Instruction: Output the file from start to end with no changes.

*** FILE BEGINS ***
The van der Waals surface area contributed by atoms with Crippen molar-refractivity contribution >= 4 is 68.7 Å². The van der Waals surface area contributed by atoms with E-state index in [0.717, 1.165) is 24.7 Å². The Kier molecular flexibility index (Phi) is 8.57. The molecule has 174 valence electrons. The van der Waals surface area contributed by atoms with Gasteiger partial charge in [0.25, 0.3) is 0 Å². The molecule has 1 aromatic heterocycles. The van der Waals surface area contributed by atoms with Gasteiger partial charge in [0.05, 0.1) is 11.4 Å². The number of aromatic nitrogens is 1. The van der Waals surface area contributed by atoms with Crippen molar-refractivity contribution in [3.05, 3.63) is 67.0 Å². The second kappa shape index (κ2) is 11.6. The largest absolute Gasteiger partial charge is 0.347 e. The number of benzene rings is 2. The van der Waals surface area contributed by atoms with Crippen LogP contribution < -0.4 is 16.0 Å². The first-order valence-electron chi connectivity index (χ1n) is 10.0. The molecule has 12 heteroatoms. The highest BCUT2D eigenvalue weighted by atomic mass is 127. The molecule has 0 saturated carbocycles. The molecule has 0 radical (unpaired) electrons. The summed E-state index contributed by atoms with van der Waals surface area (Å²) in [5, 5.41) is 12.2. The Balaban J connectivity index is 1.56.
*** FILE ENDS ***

The van der Waals surface area contributed by atoms with Crippen molar-refractivity contribution >= 4 is 68.7 Å². The van der Waals surface area contributed by atoms with E-state index in [0.717, 1.165) is 24.7 Å². The Kier molecular flexibility index (Phi) is 8.57. The molecule has 174 valence electrons. The van der Waals surface area contributed by atoms with Gasteiger partial charge in [0.25, 0.3) is 0 Å². The molecule has 1 aromatic heterocycles. The van der Waals surface area contributed by atoms with Gasteiger partial charge in [0.05, 0.1) is 11.4 Å². The number of aromatic nitrogens is 1. The van der Waals surface area contributed by atoms with Crippen molar-refractivity contribution in [3.05, 3.63) is 67.0 Å². The second kappa shape index (κ2) is 11.6. The largest absolute Gasteiger partial charge is 0.347 e. The number of benzene rings is 2. The van der Waals surface area contributed by atoms with Crippen LogP contribution < -0.4 is 16.0 Å². The first-order valence-electron chi connectivity index (χ1n) is 10.0. The molecule has 12 heteroatoms. The highest BCUT2D eigenvalue weighted by atomic mass is 127. The molecule has 0 saturated carbocycles. The molecule has 0 radical (unpaired) electrons. The summed E-state index contributed by atoms with van der Waals surface area (Å²) in [5, 5.41) is 12.2. The Balaban J connectivity index is 1.56.